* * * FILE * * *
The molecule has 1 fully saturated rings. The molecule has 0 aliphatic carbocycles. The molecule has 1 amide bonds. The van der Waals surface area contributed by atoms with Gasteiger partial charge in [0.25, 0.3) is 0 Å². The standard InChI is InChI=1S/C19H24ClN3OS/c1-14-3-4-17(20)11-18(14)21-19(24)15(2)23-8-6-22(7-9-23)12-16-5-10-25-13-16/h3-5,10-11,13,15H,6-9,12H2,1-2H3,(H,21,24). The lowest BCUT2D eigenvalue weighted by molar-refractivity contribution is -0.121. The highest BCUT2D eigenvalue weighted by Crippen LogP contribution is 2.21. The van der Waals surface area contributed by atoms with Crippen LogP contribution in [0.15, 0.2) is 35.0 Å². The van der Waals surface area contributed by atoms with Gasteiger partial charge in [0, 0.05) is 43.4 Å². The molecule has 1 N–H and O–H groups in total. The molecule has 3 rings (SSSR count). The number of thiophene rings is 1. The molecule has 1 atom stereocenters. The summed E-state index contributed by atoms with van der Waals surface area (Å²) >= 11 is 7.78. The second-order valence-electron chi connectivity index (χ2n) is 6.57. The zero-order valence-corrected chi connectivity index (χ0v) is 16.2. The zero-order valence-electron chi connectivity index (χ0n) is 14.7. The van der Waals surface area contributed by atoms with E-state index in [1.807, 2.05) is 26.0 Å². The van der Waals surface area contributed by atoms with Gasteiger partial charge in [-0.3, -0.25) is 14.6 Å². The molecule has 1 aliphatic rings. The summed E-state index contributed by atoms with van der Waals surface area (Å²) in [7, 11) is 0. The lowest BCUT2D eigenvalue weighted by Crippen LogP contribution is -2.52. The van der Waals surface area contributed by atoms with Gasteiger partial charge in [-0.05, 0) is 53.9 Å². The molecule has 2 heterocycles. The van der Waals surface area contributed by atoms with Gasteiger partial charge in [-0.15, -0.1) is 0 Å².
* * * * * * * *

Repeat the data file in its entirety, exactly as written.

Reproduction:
The molecule has 1 fully saturated rings. The molecule has 0 aliphatic carbocycles. The molecule has 1 amide bonds. The van der Waals surface area contributed by atoms with Gasteiger partial charge in [0.25, 0.3) is 0 Å². The standard InChI is InChI=1S/C19H24ClN3OS/c1-14-3-4-17(20)11-18(14)21-19(24)15(2)23-8-6-22(7-9-23)12-16-5-10-25-13-16/h3-5,10-11,13,15H,6-9,12H2,1-2H3,(H,21,24). The lowest BCUT2D eigenvalue weighted by molar-refractivity contribution is -0.121. The highest BCUT2D eigenvalue weighted by Crippen LogP contribution is 2.21. The van der Waals surface area contributed by atoms with Crippen LogP contribution in [0.15, 0.2) is 35.0 Å². The van der Waals surface area contributed by atoms with Gasteiger partial charge in [0, 0.05) is 43.4 Å². The molecule has 1 N–H and O–H groups in total. The molecule has 3 rings (SSSR count). The number of thiophene rings is 1. The molecule has 1 atom stereocenters. The summed E-state index contributed by atoms with van der Waals surface area (Å²) >= 11 is 7.78. The second-order valence-electron chi connectivity index (χ2n) is 6.57. The zero-order valence-corrected chi connectivity index (χ0v) is 16.2. The zero-order valence-electron chi connectivity index (χ0n) is 14.7. The van der Waals surface area contributed by atoms with E-state index in [1.807, 2.05) is 26.0 Å². The van der Waals surface area contributed by atoms with Gasteiger partial charge in [-0.3, -0.25) is 14.6 Å². The molecule has 1 aliphatic rings. The summed E-state index contributed by atoms with van der Waals surface area (Å²) in [7, 11) is 0. The lowest BCUT2D eigenvalue weighted by Crippen LogP contribution is -2.52. The van der Waals surface area contributed by atoms with Gasteiger partial charge in [-0.05, 0) is 53.9 Å². The molecule has 2 heterocycles. The van der Waals surface area contributed by atoms with Gasteiger partial charge in [-0.15, -0.1) is 0 Å².